GARRY LEECH: One of the big, significant aspects of what just happened last weekend is that in those 40-plus years, the Colombian government has never succeeded in either capturing or killing one of the guerrilla group's seven-person central command. So when they killed Raul Reyes last Saturday, that's the first time they've gotten one of the FARC's top commanders. So in Colombia it's a huge issue. That's what made this killing such a big story. The other part of the story, which you referred to, is that they violated Ecuador's sovereignty in order to kill him. I think the reason they chose to do that is that once they determined where he was located, he was such a huge target for the Colombian government, that in my opinion they didn't care about the fact that he was in Ecuador - that it was worth it to them to violate the sovereignty kill one of the FARC's top leaders, after failing to do so for so many decades.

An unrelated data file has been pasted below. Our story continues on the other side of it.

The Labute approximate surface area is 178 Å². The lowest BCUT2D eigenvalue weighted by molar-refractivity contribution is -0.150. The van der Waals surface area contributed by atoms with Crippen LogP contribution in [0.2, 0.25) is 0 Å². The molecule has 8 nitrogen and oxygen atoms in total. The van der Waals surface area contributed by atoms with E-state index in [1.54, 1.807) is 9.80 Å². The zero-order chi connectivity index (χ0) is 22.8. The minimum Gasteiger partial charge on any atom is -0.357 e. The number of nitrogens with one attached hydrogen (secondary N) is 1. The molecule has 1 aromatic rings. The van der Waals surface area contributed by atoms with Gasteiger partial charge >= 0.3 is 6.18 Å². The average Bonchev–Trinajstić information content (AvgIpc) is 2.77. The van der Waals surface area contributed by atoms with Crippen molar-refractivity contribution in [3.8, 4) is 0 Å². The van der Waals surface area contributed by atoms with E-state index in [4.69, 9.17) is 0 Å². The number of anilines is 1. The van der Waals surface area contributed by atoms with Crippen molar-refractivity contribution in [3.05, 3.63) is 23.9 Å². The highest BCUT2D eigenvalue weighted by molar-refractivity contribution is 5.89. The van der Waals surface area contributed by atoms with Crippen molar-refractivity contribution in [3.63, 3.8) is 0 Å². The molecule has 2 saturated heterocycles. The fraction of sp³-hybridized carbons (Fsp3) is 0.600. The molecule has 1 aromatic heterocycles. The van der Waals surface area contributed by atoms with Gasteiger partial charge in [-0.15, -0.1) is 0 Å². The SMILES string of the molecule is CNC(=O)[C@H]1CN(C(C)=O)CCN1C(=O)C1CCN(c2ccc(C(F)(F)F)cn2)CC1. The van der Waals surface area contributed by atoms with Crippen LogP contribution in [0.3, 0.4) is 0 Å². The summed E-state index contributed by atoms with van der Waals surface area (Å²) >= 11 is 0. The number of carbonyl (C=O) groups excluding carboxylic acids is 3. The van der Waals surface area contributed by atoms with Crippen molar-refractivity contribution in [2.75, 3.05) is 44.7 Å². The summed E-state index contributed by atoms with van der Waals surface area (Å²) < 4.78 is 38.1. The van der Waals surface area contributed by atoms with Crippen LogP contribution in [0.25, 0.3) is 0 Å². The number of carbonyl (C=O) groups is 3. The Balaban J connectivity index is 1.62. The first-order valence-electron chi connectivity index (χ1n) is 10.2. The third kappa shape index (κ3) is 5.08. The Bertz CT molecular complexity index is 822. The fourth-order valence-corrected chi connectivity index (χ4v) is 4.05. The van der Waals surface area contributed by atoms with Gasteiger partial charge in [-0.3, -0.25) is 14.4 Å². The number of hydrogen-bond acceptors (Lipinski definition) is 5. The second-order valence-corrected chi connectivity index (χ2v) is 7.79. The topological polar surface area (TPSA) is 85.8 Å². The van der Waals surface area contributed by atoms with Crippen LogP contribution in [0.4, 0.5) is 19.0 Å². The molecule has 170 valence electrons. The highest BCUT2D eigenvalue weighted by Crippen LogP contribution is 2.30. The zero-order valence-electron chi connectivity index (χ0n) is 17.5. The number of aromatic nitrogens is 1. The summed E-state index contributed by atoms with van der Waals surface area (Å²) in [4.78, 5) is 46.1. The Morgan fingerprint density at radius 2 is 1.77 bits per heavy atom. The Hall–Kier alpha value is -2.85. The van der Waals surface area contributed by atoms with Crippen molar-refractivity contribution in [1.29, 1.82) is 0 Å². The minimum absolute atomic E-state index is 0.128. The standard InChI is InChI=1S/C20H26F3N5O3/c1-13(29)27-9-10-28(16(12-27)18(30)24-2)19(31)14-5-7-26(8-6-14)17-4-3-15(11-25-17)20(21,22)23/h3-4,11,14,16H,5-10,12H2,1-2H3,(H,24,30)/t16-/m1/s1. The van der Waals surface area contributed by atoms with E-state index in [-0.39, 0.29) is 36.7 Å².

BETWEEN THE LINES: Garry Leech, how significant is this for relations among these countries?